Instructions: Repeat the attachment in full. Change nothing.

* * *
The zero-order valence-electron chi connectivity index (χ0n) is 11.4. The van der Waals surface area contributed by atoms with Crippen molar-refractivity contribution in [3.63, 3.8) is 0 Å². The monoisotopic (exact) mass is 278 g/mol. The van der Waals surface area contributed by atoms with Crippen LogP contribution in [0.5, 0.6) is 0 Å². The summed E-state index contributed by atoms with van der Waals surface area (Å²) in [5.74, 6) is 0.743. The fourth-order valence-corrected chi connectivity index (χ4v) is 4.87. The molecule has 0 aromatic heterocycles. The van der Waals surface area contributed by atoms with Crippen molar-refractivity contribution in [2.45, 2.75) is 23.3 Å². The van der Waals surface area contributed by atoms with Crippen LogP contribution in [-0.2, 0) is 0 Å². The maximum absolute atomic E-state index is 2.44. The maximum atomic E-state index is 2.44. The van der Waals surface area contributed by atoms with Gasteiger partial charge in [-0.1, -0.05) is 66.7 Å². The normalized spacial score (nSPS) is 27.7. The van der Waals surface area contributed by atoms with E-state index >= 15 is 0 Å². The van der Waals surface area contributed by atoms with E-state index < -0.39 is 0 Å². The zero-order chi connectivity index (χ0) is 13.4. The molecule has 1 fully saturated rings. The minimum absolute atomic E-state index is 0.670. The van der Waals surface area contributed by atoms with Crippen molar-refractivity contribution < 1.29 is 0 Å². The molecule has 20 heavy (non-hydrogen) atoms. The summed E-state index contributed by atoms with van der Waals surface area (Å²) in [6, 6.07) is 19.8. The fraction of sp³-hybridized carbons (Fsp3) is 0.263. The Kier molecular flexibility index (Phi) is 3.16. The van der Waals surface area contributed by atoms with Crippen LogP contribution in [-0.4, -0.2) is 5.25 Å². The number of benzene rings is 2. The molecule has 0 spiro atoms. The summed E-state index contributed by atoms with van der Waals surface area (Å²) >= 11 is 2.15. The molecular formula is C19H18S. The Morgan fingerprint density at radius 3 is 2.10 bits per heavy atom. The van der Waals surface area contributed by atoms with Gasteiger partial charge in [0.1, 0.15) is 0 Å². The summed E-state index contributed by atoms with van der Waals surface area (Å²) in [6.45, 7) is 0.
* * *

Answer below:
The zero-order valence-electron chi connectivity index (χ0n) is 11.4. The van der Waals surface area contributed by atoms with Crippen molar-refractivity contribution in [3.63, 3.8) is 0 Å². The monoisotopic (exact) mass is 278 g/mol. The van der Waals surface area contributed by atoms with Crippen LogP contribution in [0.5, 0.6) is 0 Å². The summed E-state index contributed by atoms with van der Waals surface area (Å²) in [5.74, 6) is 0.743. The fourth-order valence-corrected chi connectivity index (χ4v) is 4.87. The molecule has 0 aromatic heterocycles. The van der Waals surface area contributed by atoms with Crippen molar-refractivity contribution in [2.45, 2.75) is 23.3 Å². The van der Waals surface area contributed by atoms with Crippen LogP contribution in [-0.2, 0) is 0 Å². The maximum absolute atomic E-state index is 2.44. The maximum atomic E-state index is 2.44. The van der Waals surface area contributed by atoms with Gasteiger partial charge in [-0.1, -0.05) is 66.7 Å². The normalized spacial score (nSPS) is 27.7. The van der Waals surface area contributed by atoms with E-state index >= 15 is 0 Å². The van der Waals surface area contributed by atoms with E-state index < -0.39 is 0 Å². The zero-order chi connectivity index (χ0) is 13.4. The molecule has 1 fully saturated rings. The minimum absolute atomic E-state index is 0.670. The van der Waals surface area contributed by atoms with Crippen molar-refractivity contribution < 1.29 is 0 Å². The molecule has 20 heavy (non-hydrogen) atoms. The summed E-state index contributed by atoms with van der Waals surface area (Å²) in [6, 6.07) is 19.8. The fraction of sp³-hybridized carbons (Fsp3) is 0.263. The Kier molecular flexibility index (Phi) is 3.16. The van der Waals surface area contributed by atoms with Crippen LogP contribution in [-0.4, -0.2) is 5.25 Å². The number of benzene rings is 2. The molecule has 0 spiro atoms. The summed E-state index contributed by atoms with van der Waals surface area (Å²) >= 11 is 2.15. The molecular formula is C19H18S. The Morgan fingerprint density at radius 3 is 2.10 bits per heavy atom. The van der Waals surface area contributed by atoms with Gasteiger partial charge in [0.1, 0.15) is 0 Å². The summed E-state index contributed by atoms with van der Waals surface area (Å²) in [6.45, 7) is 0.